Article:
You will not be offered every job that you are interviewed for. Another candidate may be better qualified or have more impressive experience. There may be an internal candidate waiting in the wings or the panel may simply prefer another applicant’s presentation. No matter the reason, hearing that you have been unsuccessful can sting. When the standard rejection letter lands on your mat or hits your inbox you may be tempted to put the interview behind you and forget about it. But don’t be too hasty. Unsuccessful interviews can provide valuable learning that will help you in the future.
Rather than feeling sorry for yourself or getting mad at the company for not choosing to hire you, consider asking for feedback on your interview to find out where you can improve. Most companies will provide feedback on your interview if you request it. Send a follow up email after interview to the interviewer or HR department asking if they can provide you with feedback because you want to learn and improve.
Many companies provide post-interview feedback verbally, because they are wary about committing to writing the reasons for rejecting a candidate. If you receive feedback in a telephone call, take the opportunity to ask clarifying questions to be certain that you understand how you can improve. However, you should take care not to enter in to a debate with the person providing the feedback. Your goal in this conversation is not to try to change their mind. Listen respectfully and only ask questions to clarify what you are being told.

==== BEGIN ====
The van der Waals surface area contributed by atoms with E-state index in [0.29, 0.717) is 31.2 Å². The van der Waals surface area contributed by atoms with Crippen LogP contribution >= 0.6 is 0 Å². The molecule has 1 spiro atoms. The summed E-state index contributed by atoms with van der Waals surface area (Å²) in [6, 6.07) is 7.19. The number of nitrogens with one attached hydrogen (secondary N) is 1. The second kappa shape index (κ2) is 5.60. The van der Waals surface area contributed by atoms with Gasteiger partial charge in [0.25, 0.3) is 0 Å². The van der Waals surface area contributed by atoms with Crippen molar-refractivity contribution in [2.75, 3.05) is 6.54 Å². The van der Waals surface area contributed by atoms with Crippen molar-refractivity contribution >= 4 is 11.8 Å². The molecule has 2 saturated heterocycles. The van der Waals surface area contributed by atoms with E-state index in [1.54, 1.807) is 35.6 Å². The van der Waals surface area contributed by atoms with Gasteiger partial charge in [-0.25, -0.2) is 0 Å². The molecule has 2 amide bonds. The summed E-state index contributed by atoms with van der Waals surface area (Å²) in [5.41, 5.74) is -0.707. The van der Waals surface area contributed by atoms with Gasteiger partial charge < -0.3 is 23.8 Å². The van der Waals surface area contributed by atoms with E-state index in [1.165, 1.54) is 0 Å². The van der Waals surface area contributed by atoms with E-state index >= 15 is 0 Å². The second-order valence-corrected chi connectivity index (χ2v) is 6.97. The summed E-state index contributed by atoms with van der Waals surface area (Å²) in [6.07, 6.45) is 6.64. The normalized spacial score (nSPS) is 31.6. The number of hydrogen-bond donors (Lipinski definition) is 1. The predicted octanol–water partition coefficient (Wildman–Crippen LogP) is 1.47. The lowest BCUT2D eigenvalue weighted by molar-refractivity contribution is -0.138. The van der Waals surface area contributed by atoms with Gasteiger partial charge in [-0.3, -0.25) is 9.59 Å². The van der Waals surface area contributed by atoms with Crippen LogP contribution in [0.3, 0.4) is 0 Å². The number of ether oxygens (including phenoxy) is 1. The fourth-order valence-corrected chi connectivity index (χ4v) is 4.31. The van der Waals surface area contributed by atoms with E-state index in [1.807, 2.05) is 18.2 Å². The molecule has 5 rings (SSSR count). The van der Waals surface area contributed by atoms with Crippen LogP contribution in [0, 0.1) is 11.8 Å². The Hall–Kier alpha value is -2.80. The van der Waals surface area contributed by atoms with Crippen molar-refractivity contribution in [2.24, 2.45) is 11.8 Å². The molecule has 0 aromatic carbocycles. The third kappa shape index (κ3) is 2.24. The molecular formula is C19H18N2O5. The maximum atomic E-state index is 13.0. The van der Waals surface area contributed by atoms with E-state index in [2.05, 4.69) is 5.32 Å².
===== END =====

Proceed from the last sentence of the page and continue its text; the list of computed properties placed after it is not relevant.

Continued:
Feedback may cover the way you present yourself, including body language and ability to articulate your answers. It may also cover the content of the interview, such as the examples you used to illustrate your answers. It may also give you an indication of any skills, qualifications, or experience that you lack.
When you are receiving feedback, it will not necessarily paint an accurate picture of you as a job candidate. You must accept that this is the view that the interview panel has formed, based on the information you provided during your interview. If you think it is not a true reflection of your skills and abilities, ask yourself how they may have got it so wrong. Have you not used the best examples from your work experience? Have you given the wrong impression in some way? The answers to these questions will help you to improve your employability in the future.
If the company initially refuses to provide feedback, be politely persistent. They have asked you to commit your time and energy to the recruitment process. It is then only fair that they give you a little of their time to help you to understand their decision. But don’t become a stalker. If you receive two refusals, chalk it up to experience and walk away. You want to be remembered as the candidate who was willing to learn, not the candidate who followed them home at nights.